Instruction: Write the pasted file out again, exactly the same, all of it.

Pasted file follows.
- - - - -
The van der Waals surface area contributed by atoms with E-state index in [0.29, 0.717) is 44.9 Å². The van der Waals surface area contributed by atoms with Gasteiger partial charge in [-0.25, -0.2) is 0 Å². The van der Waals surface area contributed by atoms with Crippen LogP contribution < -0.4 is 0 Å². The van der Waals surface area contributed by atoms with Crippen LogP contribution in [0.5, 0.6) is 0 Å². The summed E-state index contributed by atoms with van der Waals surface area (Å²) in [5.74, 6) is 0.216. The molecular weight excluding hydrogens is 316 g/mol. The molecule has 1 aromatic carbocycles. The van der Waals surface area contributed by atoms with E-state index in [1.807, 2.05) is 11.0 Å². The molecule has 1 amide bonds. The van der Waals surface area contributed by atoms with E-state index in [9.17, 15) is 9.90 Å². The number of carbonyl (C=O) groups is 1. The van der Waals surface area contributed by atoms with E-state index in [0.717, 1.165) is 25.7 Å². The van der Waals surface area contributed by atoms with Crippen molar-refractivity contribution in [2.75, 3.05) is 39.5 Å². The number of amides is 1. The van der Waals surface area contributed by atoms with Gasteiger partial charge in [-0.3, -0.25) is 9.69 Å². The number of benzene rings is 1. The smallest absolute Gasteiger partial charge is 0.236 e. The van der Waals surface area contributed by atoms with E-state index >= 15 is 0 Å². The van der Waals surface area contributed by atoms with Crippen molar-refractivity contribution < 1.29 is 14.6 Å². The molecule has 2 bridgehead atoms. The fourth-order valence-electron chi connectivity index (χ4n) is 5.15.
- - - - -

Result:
The van der Waals surface area contributed by atoms with E-state index in [0.29, 0.717) is 44.9 Å². The van der Waals surface area contributed by atoms with Gasteiger partial charge in [-0.25, -0.2) is 0 Å². The van der Waals surface area contributed by atoms with Crippen LogP contribution < -0.4 is 0 Å². The van der Waals surface area contributed by atoms with Crippen LogP contribution in [0.5, 0.6) is 0 Å². The summed E-state index contributed by atoms with van der Waals surface area (Å²) in [5.74, 6) is 0.216. The molecular weight excluding hydrogens is 316 g/mol. The molecule has 1 aromatic carbocycles. The van der Waals surface area contributed by atoms with E-state index in [1.807, 2.05) is 11.0 Å². The molecule has 1 amide bonds. The van der Waals surface area contributed by atoms with E-state index in [9.17, 15) is 9.90 Å². The number of carbonyl (C=O) groups is 1. The van der Waals surface area contributed by atoms with E-state index in [0.717, 1.165) is 25.7 Å². The van der Waals surface area contributed by atoms with Crippen molar-refractivity contribution in [2.75, 3.05) is 39.5 Å². The number of amides is 1. The van der Waals surface area contributed by atoms with Gasteiger partial charge in [-0.3, -0.25) is 9.69 Å². The number of benzene rings is 1. The smallest absolute Gasteiger partial charge is 0.236 e. The van der Waals surface area contributed by atoms with E-state index >= 15 is 0 Å². The van der Waals surface area contributed by atoms with Crippen molar-refractivity contribution < 1.29 is 14.6 Å². The molecule has 2 bridgehead atoms. The fourth-order valence-electron chi connectivity index (χ4n) is 5.15.